vice organization than it has been.
An open forum followed the prin
cipal speeches, and suggestions were
made by Howard Phillips, Ernest I.
Gamache and E. S. Blodgett of
Pinehurst, T. D. McLean of Aber.
deen and Harrison Stutts, E. C. Ste.
vens. Dr. L. M. Daniels, Frank Buch
an, Struthers Burt, R. L. Hart,
Shields Cameron, H. J. Betterley and
others of Southern Pines.
All three towns were urged to
eend delegates to the meeting of the
executive committee of the associa
tion in Richmond on November 6th,
and to make every effort to raise
funds for the support of the associa.
tion’s program In the meanwhile.
Projects submitted to the Public
Works Administration from Moore
county call for a total expenditure
of $601,213.84, of which sum the gov
ernment is asked to provide $481,-
120.44, the balance being taken care
of by the localities making the re
The complete list of these projects
was received this week from H. J.
Thurman, District WPA Supervisor
That Moore county will not get
all that it has asked for is evidenced
in a letter from Mr. Thurman’s of.
flee, which says “it will be virtually
impossible to carry these projects
all to completion.” He expresses the
hope that the people of the county
will keep this in mind in order that
they may not expect too much.
The largest item in the list of pro
jects for the community calls for
an expe:»diture of $186,147.33 for pub
lic school buildings in Carthage.
Next in size is $102,977.50 for the
Knollwood Airport. A sum of $53,.
290.50 is asked for rural highway
construction in the county, and $50,.
210.53 for the school gymnasium and
recreational center in Southern Pines.
Southern Pines also has a request in
for $24,349.30 for sewers. Carthage
has asked $10,484.45 for a new Com
munity House. Aberdeen is on the
list for $14,034.05 for sidewalks and
street projections, $2,250.60 for wa.
ter mains and $4,331.00 for con,
struction of a new dam at the lake.
The county has a number of pro
jects oa the list, among them one
calling for $23,563.07 for employ,
ment of women on various projects,
one for fire fighting apparatus total
ing $2,401.70, and one for improve
ments at the County Home total,
George W. Coan, Jr., State WPA
Director, estimates that 1,500 un.
employed North Carolinians will be
engaged on WPA projects by the
end of this week, and that by the
middle of November 3,200 will be
employed. Projects have been select,
ed to date from among the most
important submitted, picked by the
field staff, and are rapidly getting
under way. The $9,100,000 so far al
located to North Carolina will be
(Pleaite turn to page 4)
Here in 1936
Pinehurst’s New Grass Greens
Attract One of Country’s
FIRST AWARDED TO SOI TH
With the completion of the new
grass gieens on Pinehurst’s famous
No. 2 golf course comes the an.
nouncement from the headquarters
of the Professional Golfers’ Associa.
tion of America that its 1936 P. G.
A. championship tournament will be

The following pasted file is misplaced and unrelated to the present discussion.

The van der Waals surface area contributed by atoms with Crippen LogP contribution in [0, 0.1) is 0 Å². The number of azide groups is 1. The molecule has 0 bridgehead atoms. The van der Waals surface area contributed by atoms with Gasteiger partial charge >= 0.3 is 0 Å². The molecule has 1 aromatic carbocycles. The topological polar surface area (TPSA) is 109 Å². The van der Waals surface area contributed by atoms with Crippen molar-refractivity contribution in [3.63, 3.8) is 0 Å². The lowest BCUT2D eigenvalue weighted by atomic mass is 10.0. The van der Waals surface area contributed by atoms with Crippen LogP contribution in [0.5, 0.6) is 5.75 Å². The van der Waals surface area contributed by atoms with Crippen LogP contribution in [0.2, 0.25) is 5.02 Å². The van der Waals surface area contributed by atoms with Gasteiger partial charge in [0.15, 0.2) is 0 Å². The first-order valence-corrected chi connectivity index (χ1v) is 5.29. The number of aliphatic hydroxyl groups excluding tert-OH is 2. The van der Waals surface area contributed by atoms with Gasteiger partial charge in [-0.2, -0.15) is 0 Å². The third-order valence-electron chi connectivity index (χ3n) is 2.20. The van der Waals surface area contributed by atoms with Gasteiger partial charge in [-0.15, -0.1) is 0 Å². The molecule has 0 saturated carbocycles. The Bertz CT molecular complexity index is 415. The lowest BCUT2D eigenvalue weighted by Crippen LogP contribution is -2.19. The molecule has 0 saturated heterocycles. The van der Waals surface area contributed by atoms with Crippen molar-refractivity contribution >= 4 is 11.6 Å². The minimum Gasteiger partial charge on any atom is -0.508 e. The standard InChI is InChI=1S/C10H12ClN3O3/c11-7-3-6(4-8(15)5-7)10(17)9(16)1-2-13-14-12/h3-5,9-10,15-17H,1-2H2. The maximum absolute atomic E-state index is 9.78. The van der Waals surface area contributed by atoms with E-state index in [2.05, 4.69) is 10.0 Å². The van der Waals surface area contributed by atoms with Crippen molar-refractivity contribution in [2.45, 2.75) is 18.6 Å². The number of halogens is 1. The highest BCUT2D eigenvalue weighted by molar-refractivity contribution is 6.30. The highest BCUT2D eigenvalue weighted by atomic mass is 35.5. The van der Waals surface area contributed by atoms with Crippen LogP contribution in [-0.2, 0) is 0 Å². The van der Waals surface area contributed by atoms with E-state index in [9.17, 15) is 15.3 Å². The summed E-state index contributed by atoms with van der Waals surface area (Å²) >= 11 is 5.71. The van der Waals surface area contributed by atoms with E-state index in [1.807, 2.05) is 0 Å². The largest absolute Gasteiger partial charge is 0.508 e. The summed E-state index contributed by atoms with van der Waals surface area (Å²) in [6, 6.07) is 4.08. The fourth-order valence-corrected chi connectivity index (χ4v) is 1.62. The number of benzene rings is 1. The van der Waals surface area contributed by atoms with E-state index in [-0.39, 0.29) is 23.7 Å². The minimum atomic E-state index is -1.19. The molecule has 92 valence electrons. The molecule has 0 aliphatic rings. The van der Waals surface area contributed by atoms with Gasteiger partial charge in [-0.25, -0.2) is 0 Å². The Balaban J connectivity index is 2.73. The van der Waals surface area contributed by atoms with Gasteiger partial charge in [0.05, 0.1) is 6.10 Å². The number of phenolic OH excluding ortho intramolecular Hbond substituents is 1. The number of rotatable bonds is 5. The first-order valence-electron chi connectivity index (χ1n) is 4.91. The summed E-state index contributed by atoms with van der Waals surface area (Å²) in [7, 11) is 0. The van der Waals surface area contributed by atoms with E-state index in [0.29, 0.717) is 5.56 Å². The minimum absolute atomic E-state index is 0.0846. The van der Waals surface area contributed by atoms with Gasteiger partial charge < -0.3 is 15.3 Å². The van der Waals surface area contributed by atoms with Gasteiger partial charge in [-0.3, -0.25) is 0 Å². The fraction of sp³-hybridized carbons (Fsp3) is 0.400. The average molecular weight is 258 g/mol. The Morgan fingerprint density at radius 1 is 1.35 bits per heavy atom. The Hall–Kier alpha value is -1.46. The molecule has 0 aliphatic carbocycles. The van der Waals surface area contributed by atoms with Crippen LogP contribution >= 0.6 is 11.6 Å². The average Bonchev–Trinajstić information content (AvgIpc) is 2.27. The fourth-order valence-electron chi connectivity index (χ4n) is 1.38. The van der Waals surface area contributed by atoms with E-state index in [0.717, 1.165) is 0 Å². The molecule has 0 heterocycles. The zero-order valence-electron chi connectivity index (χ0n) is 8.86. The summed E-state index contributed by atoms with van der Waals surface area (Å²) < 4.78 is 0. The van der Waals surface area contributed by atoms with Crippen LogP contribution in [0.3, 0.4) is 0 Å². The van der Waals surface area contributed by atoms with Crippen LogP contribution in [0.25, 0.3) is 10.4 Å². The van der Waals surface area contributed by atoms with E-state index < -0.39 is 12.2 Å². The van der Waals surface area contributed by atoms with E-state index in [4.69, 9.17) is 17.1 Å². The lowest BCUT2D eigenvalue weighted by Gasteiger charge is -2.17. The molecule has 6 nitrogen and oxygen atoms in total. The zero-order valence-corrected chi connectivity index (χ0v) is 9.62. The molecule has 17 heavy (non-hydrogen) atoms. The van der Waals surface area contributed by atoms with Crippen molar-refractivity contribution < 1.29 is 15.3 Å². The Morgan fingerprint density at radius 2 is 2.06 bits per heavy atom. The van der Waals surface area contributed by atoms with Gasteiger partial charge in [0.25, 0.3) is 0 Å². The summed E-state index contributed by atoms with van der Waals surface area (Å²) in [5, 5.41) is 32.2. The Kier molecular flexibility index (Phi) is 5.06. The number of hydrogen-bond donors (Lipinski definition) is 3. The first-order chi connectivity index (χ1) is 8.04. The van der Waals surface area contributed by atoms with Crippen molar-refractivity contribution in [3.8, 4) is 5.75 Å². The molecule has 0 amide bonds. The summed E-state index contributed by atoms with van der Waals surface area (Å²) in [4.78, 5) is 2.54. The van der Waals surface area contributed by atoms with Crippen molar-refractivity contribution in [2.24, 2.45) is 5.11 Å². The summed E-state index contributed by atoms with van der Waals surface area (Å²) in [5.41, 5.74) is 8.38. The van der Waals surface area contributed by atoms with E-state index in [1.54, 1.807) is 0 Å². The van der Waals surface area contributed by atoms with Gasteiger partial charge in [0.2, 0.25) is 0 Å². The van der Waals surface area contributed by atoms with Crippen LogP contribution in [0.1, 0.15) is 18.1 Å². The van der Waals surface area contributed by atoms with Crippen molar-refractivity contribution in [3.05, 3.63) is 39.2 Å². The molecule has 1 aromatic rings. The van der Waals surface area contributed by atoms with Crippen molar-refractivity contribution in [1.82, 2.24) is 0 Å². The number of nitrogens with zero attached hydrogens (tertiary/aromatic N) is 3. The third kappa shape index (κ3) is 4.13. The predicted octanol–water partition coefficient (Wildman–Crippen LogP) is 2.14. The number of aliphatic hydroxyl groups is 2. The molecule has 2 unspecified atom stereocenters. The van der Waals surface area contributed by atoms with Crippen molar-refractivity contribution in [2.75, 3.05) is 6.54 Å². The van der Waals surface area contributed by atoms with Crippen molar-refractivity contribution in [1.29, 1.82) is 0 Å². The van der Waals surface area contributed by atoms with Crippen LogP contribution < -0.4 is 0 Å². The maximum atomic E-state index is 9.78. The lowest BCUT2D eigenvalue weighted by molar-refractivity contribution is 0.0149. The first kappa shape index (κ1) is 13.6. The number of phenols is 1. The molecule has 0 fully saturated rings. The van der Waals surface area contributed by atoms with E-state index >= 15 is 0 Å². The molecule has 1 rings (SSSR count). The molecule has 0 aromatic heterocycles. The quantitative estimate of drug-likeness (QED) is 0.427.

held here. This is not only the first
national event to be held in Pine,
hurst, but the first awarded to the
South. The tournament, to be held
next October, will bring all the
leading professionals of the country
here for a week’s play for the cov
eted title of national PGA champion.
The new grass greens were bap.
tised last Sunday by the Carolina
Golfers’ Association, with 89 com.
peting in two tournaments here.
‘Finest golf course I've ever played,”
was the remark of Tony Manero,
prominent ‘‘pro” of the Sedgefield
Country Club at Greensboro, and his
sentiments were echoed by all those
Speaking of the aw’ard to Pine
hurst of the P. G. A. event, Donald
Ross, president of the Pinehurst
Country Club and architect of the
Pinehurst courses, said the change
to grass greens was a major factor
in persuading the P. G A. to hold
its tournament here, as many profes_
sionals had objected to sand “greens”
for a national championship test.
Mr. Ross expressed the opinion
the P. G. A. decision to hold its
tournament here would mean a great
deal to Southern golf.
“It not only means that the South
finally has gained the national rec
ognition which it merits, he said,
“but it may well be the forerunner
of the awarding by the United States
Golf Association, in the not distant
future, of a National Open or one
of i^s other major tournaments.
“California has had both the Na.
tional Amateur and the Women’s
National, and the South is justly
entitled to similar recognition on
the part of the ruling golf organiza
tion of this country.”
Along with development of grass
greens, the Pinehurst No. 2 course
has been revamped and rebunkered.
The old ninth and tenth holes, crit.
icized by the professionals as “weak
spots,” have been discarded and two
new holes built. The new holes, test,
ing two.shotters, will be Nos. 4 and
5 in the new sequence of play, mean
ing that the old fourth will become
the new sixth and that the outward
nine will be completed on the old
With the new holes, the course’s
championship length is 6,900 yards.
The bunkering has been rearranged
so that long hitters will find a dls_
tinct premium on accuracy while the
shorter hitters will find more lee.
way for errors.
TO REORGANIZE BOY SCOUTS
TONIGHT AT MEETING HERE
Southern Pines boys 12 years of
age and over are requested to meet
at the Scout Lodge this evening,
Friday, to join the reorganized Boy
Mr. Golden is to be the Scout
Master and Mr. Ketchum assistant
Scout Master. Garland Pierce has
very kindly consented to assist in
directing the ^organization until it
is in smooth running order. Chair
men of committees include Dr. E.
Levis Prizer, D. H. Turner and Ed.
ward F. Green.
Lambeth to Address
Women Next Thursday
Congressman Is Speaker on
Achievement Day Program
Congressman J. Walter Lambeth
will be the speaker on the Achieve
ment Day program for farm women
in the Court room in Carthage next
Thursday afternoon at 2:00 o’clock,
Miss Flora McDonald of the Federa.
tion of Home Demonstration Clubs
announced yesterday. A splendid pro.
gram has been prepared for the day
and all are cordially invited to at
tend, Miss McDonald .said.
Wilbur H. Currie, chairman of the
Board of County Commissioners, will
welcome the women to the gather,
ing, with Mrs. Ben Gulledge respond
ing. Mrs. J. H. Suttonfield will read
the minutes and after singing by the
Colored Presbyterian quartette Mrs.
Estelle T. Smith, district agent,
will introduce Mr. Lambeth, repre
sentative in Congress from the 8th
North Carolina district.